"Everyone has a different name for every single plant, and it's hard to appreciate the value of all these plants, but it's something that people should take seriously," she says.
"The balanites tree, for example, is used for treating malaria. One of the primary uses for it is extracting the nut oil, and if people stop taking that and replace it with other oils, they could be potentially more prone to getting malaria. So it's about being aware that these foods are used for a purpose, and listening to indigenous information. People use these things for a reason."
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Campaigns capture public imagination as the issue of unburnable carbon enters the mainstream
A hoax media release, announcing a big Australian coal mine had lost critical funding, kicked off a busy year for anti-fossil fuel campaigners – and a challenging one for the companies that extract energy and their financial backers.
Shares in Whitehaven Coal, developer of the controversial Maules Creek mine in New South Wales, plunged 9% in just two minutes after the spoof circulated the market – slicing A$314m from its market capitalisation and A$67m from the stake of its biggest shareholder, mining magnate Nathan Tinkler.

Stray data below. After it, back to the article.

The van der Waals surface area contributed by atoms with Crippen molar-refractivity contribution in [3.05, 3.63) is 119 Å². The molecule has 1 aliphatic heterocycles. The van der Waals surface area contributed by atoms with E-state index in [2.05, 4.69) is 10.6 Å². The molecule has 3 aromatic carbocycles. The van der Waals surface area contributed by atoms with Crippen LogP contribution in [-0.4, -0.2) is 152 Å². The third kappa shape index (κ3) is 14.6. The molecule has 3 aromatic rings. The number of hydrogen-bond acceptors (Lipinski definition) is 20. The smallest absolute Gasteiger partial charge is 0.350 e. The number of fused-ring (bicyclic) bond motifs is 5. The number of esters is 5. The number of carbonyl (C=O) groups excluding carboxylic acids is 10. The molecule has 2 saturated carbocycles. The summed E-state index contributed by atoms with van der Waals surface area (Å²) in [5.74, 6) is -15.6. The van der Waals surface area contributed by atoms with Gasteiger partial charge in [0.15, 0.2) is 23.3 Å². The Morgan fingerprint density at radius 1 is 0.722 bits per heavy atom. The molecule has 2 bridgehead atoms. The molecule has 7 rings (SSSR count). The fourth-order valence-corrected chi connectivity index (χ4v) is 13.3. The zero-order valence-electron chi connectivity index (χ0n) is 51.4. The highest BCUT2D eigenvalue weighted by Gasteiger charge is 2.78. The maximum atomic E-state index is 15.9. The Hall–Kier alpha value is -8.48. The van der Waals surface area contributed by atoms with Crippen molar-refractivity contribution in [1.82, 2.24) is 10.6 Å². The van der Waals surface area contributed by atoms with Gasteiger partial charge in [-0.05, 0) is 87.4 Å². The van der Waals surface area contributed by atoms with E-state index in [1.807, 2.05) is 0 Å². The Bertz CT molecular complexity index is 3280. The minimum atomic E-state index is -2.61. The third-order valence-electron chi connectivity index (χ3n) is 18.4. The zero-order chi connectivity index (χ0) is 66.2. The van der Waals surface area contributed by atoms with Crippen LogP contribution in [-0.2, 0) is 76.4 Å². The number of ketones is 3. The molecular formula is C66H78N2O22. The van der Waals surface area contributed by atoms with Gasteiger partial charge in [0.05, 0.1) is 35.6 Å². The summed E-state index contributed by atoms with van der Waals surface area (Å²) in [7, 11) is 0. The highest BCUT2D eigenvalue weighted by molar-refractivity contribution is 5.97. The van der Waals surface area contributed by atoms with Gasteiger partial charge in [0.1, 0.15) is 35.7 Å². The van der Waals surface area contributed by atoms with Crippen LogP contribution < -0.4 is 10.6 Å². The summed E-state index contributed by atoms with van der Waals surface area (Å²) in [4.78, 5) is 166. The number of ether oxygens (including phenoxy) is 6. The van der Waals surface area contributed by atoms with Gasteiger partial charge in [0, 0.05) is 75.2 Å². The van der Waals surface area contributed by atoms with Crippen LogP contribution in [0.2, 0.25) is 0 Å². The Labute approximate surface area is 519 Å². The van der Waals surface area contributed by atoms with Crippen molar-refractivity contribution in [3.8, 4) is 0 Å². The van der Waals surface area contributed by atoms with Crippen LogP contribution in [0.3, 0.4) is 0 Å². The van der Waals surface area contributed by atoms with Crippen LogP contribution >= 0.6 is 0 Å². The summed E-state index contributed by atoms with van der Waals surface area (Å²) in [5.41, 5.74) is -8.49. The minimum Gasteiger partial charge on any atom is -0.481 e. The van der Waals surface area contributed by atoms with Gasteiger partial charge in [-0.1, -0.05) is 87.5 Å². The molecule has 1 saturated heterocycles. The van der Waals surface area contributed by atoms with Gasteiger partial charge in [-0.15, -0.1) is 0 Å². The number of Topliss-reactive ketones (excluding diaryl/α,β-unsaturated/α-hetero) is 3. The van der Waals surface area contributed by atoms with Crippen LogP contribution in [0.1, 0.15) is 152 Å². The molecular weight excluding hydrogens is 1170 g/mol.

Embossed with the ANZ logo, the press release included a fictional quote from the bank's head of corporate responsibility, Toby Kent: "We want our customers to be assured that we will not be investing in coal projects that cause significant dislocation of farmers, unacceptable damage to the environment, or social conflict."
ANZ Bank, the miner's lender and one of Australia's largest banks, scrambled to correct the hoax, perpetrated by anti-coal activist Jonathan Moylan from Front Line Action on Coal, to draw attention to the loss of thousands of hectares of critically endangered forest and farmlands.
Six months later prominent Australians are getting involved in the campaign against fossil fuels, signing an open letter to the heads of Australia's big four banks calling on them to divest in fossil fuel projects.
The more than 60 signatories to the letter, initiated by Friends of the Earth affiliate Market Forces, include authors Peter Carey, Kate Grenville and J M Coetzee, environmentalist and chair of the Australian Conservation Foundation Ian Lowe, ethicist Peter Singer and Australian climate commissioner Professor Lesley Hughes.
Campaigns build a head of steam
Campaigns targeting fossil fuel companies and their backers are capturing the public's imagination and are beginning to represent a significant risk to the resources sectors and their financial backers.
John Hepburn, a former Greenpeace campaigner and executive director of the Sunrise Project said campaigns targeting fossil fuels are "building a head of steam", partly because of the ongoing and sustained broader climate change movement.